Hilma af Klint (1862–1944) was a pioneer of art that turned away from visible reality. By 1906, she had developed an abstract imagery. This was several years before Wassily Kandinsky (1866–1944), Piet Mondrian (1872–1944) and Kazimir Malevich (1878–1935), who are still regarded as the pioneers of abstract 20th-century art.
Hilma af Klint assumed that there was a spiritual dimension to life and aimed at visualizing contexts beyond what the eye can see. When painting, she believed that she was in contact with a higher consciousness that spoke and conveyed messages through her. Like many of her contemporaries, she was influenced by spiritual movements, especially spiritualism, theosophy and later anthroposophy. Through her paintings, she sought to understand and communicate the various dimensions of human existence.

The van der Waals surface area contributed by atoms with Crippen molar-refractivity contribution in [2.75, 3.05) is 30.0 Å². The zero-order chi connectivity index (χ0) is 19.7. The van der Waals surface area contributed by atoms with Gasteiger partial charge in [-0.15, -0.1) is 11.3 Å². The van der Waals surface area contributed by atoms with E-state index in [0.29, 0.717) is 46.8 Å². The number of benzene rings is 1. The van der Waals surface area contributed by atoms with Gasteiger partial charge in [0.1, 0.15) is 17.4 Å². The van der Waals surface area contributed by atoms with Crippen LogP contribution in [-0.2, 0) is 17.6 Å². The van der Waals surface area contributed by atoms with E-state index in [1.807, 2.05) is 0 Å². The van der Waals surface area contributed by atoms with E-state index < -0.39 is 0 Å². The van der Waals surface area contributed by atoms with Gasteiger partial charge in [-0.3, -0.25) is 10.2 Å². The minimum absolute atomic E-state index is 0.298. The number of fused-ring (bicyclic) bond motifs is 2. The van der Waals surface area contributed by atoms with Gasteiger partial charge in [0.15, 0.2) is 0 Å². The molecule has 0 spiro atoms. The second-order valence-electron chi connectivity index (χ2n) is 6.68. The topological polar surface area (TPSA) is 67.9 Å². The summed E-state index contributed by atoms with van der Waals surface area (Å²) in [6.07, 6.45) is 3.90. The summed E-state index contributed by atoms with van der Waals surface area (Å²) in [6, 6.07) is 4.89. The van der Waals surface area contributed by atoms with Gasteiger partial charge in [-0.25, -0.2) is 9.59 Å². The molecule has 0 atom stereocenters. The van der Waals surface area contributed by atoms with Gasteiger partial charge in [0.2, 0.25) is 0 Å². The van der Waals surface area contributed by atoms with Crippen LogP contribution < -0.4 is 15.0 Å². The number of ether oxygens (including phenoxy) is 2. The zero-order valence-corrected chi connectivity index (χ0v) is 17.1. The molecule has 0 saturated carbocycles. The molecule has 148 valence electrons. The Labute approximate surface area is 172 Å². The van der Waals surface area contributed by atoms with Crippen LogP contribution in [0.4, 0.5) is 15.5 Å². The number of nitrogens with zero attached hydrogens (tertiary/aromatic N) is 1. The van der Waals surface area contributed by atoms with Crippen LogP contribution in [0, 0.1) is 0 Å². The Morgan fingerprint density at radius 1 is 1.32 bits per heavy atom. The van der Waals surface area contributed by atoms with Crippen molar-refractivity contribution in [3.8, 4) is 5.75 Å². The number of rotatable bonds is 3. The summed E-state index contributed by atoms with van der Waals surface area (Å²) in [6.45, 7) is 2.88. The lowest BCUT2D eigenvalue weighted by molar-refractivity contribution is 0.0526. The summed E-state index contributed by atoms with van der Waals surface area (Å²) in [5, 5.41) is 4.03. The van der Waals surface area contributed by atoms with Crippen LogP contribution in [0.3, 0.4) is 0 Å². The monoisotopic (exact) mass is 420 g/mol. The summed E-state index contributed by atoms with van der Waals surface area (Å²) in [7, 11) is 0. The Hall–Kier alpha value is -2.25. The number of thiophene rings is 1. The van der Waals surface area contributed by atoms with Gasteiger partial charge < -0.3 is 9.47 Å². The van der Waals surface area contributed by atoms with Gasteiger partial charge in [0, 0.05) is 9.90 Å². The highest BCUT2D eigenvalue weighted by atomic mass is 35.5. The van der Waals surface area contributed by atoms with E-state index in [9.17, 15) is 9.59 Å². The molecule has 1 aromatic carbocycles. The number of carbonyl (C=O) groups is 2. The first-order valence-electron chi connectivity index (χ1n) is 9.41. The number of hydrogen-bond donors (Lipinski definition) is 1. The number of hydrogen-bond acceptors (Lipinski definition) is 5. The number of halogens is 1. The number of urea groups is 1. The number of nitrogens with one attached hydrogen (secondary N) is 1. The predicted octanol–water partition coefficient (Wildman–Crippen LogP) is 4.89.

In her will, Hilma af Klint wrote that her abstract works must not be made accessible to the public until at least twenty years after her death. She was convinced that their full meaning could not be understood until then. One hundred years ago, Hilma af Klint painted pictures for the future.